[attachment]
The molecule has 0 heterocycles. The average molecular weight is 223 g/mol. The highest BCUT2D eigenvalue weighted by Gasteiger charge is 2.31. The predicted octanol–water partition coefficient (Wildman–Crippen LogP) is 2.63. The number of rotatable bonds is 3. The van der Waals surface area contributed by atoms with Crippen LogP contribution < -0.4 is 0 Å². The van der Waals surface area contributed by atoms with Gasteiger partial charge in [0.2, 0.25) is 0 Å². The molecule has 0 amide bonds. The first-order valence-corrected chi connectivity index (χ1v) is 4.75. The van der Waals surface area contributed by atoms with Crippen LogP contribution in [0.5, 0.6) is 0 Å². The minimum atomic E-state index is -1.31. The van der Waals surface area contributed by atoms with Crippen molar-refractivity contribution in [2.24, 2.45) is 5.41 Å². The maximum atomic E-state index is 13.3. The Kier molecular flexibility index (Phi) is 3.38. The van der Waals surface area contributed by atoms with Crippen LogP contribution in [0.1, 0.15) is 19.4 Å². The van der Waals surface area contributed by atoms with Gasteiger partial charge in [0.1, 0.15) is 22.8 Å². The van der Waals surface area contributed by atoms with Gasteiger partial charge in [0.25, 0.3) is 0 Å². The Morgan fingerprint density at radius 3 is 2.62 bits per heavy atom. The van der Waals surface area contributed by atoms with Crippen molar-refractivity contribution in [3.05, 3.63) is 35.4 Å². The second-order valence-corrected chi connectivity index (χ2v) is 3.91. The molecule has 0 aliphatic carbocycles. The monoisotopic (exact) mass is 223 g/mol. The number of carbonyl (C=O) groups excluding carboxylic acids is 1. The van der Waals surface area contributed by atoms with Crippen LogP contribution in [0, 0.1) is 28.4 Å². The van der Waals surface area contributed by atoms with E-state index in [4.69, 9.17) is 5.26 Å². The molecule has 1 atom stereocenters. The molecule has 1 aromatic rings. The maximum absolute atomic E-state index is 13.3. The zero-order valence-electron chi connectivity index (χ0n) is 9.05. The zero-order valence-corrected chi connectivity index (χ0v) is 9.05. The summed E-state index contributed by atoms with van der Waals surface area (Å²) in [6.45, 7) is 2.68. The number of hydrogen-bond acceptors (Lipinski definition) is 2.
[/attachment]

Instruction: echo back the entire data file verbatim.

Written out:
The molecule has 0 heterocycles. The average molecular weight is 223 g/mol. The highest BCUT2D eigenvalue weighted by Gasteiger charge is 2.31. The predicted octanol–water partition coefficient (Wildman–Crippen LogP) is 2.63. The number of rotatable bonds is 3. The van der Waals surface area contributed by atoms with Crippen LogP contribution < -0.4 is 0 Å². The van der Waals surface area contributed by atoms with Gasteiger partial charge in [0.2, 0.25) is 0 Å². The molecule has 0 amide bonds. The first-order valence-corrected chi connectivity index (χ1v) is 4.75. The van der Waals surface area contributed by atoms with Crippen LogP contribution in [0.5, 0.6) is 0 Å². The minimum atomic E-state index is -1.31. The van der Waals surface area contributed by atoms with Crippen molar-refractivity contribution in [2.24, 2.45) is 5.41 Å². The maximum atomic E-state index is 13.3. The Kier molecular flexibility index (Phi) is 3.38. The van der Waals surface area contributed by atoms with Crippen LogP contribution in [0.1, 0.15) is 19.4 Å². The van der Waals surface area contributed by atoms with Gasteiger partial charge in [0.1, 0.15) is 22.8 Å². The van der Waals surface area contributed by atoms with Gasteiger partial charge in [0.25, 0.3) is 0 Å². The Morgan fingerprint density at radius 3 is 2.62 bits per heavy atom. The van der Waals surface area contributed by atoms with Crippen molar-refractivity contribution in [3.05, 3.63) is 35.4 Å². The second-order valence-corrected chi connectivity index (χ2v) is 3.91. The molecule has 0 aliphatic carbocycles. The monoisotopic (exact) mass is 223 g/mol. The number of carbonyl (C=O) groups excluding carboxylic acids is 1. The van der Waals surface area contributed by atoms with Crippen LogP contribution in [0, 0.1) is 28.4 Å². The van der Waals surface area contributed by atoms with E-state index in [4.69, 9.17) is 5.26 Å². The molecule has 1 atom stereocenters. The molecule has 1 aromatic rings. The maximum absolute atomic E-state index is 13.3. The zero-order valence-electron chi connectivity index (χ0n) is 9.05. The zero-order valence-corrected chi connectivity index (χ0v) is 9.05. The summed E-state index contributed by atoms with van der Waals surface area (Å²) in [6.45, 7) is 2.68. The number of hydrogen-bond acceptors (Lipinski definition) is 2.